Advisor of the month: November 2020
Food Science and Technology, College of Agriculture and Life Sciences
What do you enjoy about your role in advising?
I most enjoy interacting with students, helping them see and reach their potential as students as well as members of a greater community. I look to develop a mentoring relationship with my students to give them guidance, improve their skills and create opportunities to help them develop and realize their own aspirations. I advise because, to me, it is a calling. This is the most personally satisfying and fulfilling role I have taken in my life. I was not well advised as a first-generation college student. I know what questions I had as a student and what I really wanted for my education but I was self- and peer-advised throughout much of my undergraduate education. I never had a mentor in college and rarely did throughout my different careers until my first job in higher education. Until then, I did not understand the powerful role that an effective mentor could play and, because of that experience, I now work to fill that role for my students.
In what ways have you contributed to advising in your department/area?
As the advisor for the Food Science and Technology department, I have 115 students on my advising roster. I work with all the students in the department as I am the face of the department during orientation and I check the DARS reports for graduating seniors.
The College of Agriculture and Life Sciences has turned over the general FYE class to me so I have 124 students, 18 of which are my advisees. It is in the classroom that I make personal connections with each of my students, continually remind them to focus on what matters most and assist them to plan their steps in order to reach their goals. Many of those students are Exploring Life Sciences and I am responsible to help them adjust to college and find the best fit for a major. I thoroughly enjoy my time in the classroom, both face-to-face and online, as I see the growth of them in even the short span of one semester.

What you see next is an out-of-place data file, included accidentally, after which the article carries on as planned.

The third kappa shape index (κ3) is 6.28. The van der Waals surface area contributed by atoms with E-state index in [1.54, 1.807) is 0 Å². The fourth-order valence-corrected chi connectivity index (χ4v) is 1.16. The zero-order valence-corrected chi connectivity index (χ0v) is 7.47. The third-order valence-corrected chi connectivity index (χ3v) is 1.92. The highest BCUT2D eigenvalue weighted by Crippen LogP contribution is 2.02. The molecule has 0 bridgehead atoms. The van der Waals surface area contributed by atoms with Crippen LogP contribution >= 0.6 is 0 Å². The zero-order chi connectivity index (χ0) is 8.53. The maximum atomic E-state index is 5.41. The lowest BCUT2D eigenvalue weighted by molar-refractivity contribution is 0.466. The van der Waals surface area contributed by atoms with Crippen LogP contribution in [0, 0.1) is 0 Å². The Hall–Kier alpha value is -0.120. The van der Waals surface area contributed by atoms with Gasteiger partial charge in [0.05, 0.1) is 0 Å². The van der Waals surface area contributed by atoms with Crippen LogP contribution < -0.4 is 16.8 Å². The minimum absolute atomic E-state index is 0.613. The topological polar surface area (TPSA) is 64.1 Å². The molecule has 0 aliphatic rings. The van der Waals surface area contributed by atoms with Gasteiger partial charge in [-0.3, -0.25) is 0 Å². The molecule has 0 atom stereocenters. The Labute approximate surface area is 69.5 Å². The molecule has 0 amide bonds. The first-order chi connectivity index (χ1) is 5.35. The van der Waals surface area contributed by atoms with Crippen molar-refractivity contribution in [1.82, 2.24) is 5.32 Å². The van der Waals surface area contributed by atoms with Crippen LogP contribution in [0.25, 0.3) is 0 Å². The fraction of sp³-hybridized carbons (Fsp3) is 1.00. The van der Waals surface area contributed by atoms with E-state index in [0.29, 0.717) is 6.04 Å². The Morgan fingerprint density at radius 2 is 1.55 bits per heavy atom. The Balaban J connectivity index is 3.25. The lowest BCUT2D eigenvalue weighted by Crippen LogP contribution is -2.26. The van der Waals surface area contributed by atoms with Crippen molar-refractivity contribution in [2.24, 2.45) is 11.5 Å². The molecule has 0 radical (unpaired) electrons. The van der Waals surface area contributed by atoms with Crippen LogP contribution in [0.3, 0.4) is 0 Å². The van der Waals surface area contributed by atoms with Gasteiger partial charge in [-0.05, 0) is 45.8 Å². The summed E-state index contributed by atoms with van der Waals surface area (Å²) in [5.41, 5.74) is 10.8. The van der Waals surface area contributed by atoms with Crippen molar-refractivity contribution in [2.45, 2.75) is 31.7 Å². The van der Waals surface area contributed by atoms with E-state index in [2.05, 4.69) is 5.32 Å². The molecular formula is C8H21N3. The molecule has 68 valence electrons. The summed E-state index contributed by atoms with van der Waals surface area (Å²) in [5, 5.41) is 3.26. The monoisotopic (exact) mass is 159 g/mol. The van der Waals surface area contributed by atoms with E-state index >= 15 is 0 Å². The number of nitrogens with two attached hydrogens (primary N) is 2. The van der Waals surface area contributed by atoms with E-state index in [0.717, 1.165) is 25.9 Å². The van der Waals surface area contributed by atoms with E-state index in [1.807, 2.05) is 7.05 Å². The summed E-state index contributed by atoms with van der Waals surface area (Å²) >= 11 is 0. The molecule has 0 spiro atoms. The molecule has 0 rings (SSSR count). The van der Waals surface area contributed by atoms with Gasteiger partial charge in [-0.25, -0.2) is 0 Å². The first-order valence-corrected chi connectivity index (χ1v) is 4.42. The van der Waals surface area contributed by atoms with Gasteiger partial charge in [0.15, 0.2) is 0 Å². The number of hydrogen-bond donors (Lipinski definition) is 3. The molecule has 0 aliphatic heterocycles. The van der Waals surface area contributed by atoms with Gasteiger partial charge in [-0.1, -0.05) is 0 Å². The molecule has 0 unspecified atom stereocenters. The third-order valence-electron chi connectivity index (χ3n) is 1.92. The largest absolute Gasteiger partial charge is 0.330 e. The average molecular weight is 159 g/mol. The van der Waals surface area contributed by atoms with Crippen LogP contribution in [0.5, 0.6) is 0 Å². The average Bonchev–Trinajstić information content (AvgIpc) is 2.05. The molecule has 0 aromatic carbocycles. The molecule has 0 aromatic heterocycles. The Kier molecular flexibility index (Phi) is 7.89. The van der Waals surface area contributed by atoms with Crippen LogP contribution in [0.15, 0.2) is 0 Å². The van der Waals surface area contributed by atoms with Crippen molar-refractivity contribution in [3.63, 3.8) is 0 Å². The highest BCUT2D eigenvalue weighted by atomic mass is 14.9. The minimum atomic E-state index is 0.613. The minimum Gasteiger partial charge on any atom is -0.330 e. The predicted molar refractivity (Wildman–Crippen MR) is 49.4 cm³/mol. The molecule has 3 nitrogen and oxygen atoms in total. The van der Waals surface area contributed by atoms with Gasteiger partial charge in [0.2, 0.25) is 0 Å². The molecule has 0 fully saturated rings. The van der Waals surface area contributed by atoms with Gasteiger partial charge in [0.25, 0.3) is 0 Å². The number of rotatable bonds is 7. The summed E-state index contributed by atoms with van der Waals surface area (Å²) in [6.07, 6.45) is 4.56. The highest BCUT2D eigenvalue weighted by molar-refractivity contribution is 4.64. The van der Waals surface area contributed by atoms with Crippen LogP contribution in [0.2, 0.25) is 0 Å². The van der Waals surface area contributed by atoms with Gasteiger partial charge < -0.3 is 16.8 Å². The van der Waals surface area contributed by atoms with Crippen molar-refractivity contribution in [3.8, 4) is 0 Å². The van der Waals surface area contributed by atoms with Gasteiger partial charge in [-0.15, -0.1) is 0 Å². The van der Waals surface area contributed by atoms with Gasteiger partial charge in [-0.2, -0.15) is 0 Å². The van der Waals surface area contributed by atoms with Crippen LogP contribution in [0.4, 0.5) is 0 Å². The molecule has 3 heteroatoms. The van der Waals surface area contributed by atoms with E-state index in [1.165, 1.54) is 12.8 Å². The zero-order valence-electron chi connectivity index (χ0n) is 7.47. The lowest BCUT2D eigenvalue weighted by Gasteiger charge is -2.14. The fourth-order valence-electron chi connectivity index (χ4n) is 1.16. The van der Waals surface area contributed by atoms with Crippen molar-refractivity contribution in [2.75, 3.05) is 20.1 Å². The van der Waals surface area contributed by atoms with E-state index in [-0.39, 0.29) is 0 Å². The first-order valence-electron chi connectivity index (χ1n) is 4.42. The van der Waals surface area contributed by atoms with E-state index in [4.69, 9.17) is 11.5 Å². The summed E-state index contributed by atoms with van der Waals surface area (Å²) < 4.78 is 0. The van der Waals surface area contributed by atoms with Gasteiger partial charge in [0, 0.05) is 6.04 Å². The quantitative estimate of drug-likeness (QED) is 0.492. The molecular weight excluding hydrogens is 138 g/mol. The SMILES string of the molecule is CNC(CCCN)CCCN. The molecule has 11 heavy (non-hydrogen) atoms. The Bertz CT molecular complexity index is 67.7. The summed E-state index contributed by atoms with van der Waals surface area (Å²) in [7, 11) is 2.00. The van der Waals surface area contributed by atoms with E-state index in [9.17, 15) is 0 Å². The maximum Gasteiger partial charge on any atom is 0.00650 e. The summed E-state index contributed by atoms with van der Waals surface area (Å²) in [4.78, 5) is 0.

For the department, I am also the chair of the Scholarship Committee, overseeing the distribution of thousands of dollars in much needed and deserved assistance to our students, and on the Curriculum Committee, to ensure the needs of our undergraduates are considered in all curricular matters. In the era of social distancing, I am very concerned about the social development of our students and have developed multiple avenues for students to connect with their peers and with the department, including the FST First-Year Webpage and the opening week FST Student Welcome.
And I try to do all of this with a great sense of humor and some comic relief from Calvin and Hobbes.
What advice would you give to other professionals who want to a make a difference in the life of their students?
Part of any advising model involves developing a rapport with your students so they know you have their best interest in mind. This needs to be cultivated over time and students should feel like they can come to you with almost any issue. Be a part of their lives, celebrating and consoling them with all that life offers them. I like to think that I am the rock that they can lean on, especially in these turbulent times.
I would also encourage my colleagues to go deep. Don't be afraid of asking the tough questions and offering the needed but perhaps unwelcomed responses. I believe students will respect you more if you offer them the truth followed by the support to work with that truth. And, throughout our community, we have an abundance of resources that can assist you. As we teach our students about interdependence, we need to rely on each other to best assist our students and ourselves.
And finally, be available to your students. Be available to listen, really listen, and respond with respect and concern that we have for them. Sometimes, that's all they need.